What are Christmas Elves and where do they come from?
The Christmas season is one which comes packed with lots of magical stories and fabulous traditions. One of such stories or traditions is that of Santa Claus’ magical elves. You might have heard about these magical elves, but do you really know their origins and their relevance to the Christmas tradition?
Well, as luck would have it, in this post, we shall take our time to enlighten you on the origins of these wonderful creatures and what they do during the Christmas season.
Table of Contents
- What are Christmas Elves?
- Origin of Christmas Elves
- Christmas Elves in Literature
- Duties of Christmas Elves
- How Many Elves are helping Santa?
- Christmas Elves in other Countries
What are Christmas Elves?
Christmas elves, commonly known as elves are undersized (dwarf-like) beings that live with the legendary Christmas figure Santa Claus (also known as Father Christmas) at the North Pole where they help Santa in his workshop. These magical creatures, who are youthful in nature, come in both genders and appear in pointy hats and red and green clothing. They have very pointy ears and long noses. In Santa’s workshop, these elves assist Santa in manufacturing toys for good children all over the world. Besides helping Santa in his workshop, the elves are also responsible for taking good care of Santa’s reindeer as well as his sleigh.
It is believed that these elves are immortal and possess powers that are capable of influencing the things that you see, do or experience.
No one can really tell where elves in general live, but it is believed they live in places such as forests and mountains. It is also believed that you can find elves residing in wells and springs. However, Christmas elves, which are distinct from other elves, are widely believed to live with Santa Claus at the North Pole.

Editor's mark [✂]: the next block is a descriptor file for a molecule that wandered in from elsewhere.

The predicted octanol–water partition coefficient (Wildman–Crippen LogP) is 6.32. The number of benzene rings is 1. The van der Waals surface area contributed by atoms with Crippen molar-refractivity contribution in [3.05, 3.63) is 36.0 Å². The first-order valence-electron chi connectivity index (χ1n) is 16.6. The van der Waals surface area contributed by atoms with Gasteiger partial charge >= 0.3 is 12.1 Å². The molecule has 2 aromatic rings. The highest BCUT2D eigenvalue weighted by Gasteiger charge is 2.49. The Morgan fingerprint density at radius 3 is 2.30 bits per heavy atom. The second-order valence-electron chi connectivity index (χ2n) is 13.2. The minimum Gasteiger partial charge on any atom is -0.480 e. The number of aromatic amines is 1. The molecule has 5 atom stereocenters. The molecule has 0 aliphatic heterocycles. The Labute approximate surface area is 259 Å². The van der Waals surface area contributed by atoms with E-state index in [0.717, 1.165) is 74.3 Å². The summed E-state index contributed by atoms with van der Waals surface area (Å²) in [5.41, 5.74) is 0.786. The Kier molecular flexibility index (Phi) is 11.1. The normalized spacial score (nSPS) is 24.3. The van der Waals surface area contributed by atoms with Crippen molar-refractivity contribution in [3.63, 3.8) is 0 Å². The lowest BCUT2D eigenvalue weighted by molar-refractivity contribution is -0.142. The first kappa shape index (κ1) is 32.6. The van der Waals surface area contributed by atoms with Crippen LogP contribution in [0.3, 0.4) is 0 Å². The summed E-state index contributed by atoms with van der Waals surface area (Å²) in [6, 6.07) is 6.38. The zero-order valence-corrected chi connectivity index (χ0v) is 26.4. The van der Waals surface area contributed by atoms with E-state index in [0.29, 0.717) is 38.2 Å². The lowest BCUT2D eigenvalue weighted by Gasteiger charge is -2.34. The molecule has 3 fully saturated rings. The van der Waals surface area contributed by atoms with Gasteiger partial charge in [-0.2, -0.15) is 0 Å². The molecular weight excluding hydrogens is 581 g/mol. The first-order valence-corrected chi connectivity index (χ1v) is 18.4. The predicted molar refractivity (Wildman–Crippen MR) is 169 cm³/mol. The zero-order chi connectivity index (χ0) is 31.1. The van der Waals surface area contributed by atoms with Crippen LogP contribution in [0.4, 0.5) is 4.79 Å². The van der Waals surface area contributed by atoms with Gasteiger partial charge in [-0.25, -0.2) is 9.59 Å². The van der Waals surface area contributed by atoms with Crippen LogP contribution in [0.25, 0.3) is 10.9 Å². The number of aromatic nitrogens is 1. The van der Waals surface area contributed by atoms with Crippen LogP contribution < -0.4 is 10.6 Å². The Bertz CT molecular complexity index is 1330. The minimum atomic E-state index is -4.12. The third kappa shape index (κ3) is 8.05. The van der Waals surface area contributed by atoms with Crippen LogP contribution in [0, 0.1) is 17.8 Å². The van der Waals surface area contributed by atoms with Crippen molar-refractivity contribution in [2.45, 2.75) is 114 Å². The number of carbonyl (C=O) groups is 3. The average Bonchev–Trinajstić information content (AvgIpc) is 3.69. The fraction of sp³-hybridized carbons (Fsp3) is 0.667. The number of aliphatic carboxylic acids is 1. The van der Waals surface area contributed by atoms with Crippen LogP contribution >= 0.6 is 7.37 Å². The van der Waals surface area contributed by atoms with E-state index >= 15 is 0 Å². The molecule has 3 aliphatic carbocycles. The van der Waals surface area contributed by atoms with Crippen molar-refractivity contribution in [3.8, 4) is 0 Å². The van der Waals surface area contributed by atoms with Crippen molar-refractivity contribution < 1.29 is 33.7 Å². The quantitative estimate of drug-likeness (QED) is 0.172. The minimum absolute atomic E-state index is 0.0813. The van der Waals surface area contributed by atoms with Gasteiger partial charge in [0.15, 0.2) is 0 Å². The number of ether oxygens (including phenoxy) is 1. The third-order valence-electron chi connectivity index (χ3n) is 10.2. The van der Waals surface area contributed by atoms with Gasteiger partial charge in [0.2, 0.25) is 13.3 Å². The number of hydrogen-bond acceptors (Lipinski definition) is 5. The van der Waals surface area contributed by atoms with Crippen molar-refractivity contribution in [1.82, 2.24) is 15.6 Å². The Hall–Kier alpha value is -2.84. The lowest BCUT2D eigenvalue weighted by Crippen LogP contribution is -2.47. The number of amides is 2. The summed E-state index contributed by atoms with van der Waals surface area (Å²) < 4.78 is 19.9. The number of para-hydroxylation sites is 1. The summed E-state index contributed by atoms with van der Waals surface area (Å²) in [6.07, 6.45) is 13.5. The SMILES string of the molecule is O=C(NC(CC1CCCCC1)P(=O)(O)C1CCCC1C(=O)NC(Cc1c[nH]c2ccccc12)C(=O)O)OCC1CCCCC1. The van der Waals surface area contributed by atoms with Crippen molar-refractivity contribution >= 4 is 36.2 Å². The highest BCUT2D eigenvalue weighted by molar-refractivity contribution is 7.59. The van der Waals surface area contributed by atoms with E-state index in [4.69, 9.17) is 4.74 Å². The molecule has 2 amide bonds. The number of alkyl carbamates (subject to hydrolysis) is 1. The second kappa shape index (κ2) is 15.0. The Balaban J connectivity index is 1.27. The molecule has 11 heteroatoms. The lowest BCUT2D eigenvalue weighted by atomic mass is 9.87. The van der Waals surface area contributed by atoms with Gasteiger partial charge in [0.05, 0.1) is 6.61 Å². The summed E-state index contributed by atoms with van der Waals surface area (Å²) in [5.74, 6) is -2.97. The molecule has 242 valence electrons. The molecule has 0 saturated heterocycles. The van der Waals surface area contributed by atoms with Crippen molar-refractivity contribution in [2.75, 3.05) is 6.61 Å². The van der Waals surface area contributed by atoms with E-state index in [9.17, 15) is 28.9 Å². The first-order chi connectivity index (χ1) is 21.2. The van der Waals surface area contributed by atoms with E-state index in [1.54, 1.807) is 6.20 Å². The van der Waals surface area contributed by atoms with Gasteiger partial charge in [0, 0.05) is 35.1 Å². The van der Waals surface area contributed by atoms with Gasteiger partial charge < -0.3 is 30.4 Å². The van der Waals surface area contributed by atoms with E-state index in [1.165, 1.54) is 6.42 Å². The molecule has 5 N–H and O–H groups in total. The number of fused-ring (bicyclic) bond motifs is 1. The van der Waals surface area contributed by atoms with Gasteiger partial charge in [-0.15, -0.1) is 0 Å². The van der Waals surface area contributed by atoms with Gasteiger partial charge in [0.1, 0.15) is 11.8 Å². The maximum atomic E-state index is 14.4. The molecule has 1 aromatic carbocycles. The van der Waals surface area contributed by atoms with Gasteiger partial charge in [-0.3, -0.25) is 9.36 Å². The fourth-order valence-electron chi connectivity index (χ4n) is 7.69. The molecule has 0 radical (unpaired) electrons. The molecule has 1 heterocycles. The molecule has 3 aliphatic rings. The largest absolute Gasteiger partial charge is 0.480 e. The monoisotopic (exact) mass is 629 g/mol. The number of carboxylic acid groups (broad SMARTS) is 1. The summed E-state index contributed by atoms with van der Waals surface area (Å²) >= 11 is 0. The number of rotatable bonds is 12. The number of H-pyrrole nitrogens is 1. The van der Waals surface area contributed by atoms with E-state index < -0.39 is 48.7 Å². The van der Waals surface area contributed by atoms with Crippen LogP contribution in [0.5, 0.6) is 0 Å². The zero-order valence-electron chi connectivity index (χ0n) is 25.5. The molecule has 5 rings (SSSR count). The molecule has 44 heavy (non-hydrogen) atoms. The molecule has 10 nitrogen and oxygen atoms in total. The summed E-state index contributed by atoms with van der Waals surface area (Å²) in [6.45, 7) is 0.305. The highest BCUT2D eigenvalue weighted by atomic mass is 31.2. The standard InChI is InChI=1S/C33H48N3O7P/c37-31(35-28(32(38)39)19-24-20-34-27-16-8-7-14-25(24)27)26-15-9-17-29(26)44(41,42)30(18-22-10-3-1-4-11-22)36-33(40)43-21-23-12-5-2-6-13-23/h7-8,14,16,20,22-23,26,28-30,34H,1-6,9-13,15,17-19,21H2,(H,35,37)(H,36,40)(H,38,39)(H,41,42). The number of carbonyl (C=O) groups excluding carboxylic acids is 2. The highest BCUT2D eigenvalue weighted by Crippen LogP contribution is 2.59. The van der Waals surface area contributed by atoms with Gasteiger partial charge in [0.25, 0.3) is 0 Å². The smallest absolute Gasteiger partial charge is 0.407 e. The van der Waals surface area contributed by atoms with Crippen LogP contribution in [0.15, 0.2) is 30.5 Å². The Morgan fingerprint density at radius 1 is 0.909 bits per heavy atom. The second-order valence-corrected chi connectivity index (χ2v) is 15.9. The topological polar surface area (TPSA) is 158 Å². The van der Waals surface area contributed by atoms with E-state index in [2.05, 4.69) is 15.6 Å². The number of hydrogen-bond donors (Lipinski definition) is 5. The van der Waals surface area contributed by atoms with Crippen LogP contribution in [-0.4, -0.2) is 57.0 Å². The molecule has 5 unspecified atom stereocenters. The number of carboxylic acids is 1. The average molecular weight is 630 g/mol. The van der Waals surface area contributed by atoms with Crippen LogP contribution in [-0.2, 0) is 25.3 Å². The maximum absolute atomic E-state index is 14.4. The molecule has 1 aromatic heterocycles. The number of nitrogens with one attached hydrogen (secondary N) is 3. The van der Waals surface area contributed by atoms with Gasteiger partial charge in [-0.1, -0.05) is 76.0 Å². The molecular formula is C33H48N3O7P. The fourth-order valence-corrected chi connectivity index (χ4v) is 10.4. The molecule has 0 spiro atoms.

Origin of Christmas Elves
The origin of elves is rooted in Germanic, Scandinavian and British folklores.
In the past, many believed that these tiny beings possessed magical powers to protect the homes of people who were good from bad things. And as for bad people, elves dealt with them by playing hostile pranks on them. Some of these pranks included giving them bad dreams, hiccups and making their milk taste sour, among others.
In fact it was concluded that your level of friendliness depended on how well these creatures related to you. Legends surrounding elves tell that one of the best ways to avoid the troubles of these creatures was to place a bowl of porridge in front of your door at night.
The name “Christmas elf” came into existence around the mid 19th century when famous Scandinavian writers of the era began associating elves with Santa Claus portraying them as good creatures. It was around that time that most of the traditional festivities associated with Christmas today began widely being accepted.
Christmas Elves in Literature
Around the same time (mid 19th century), a number of renowned writers, including Abraham Viktor Rydberg wrote extensively about these creatures in their works, portraying them only as helpers of Santa Claus (Father Christmas) and not the troublesome tricksters’ people thought them to be. This portrayal played an instrumental role in giving birth to the phrase “Christmas Elves”.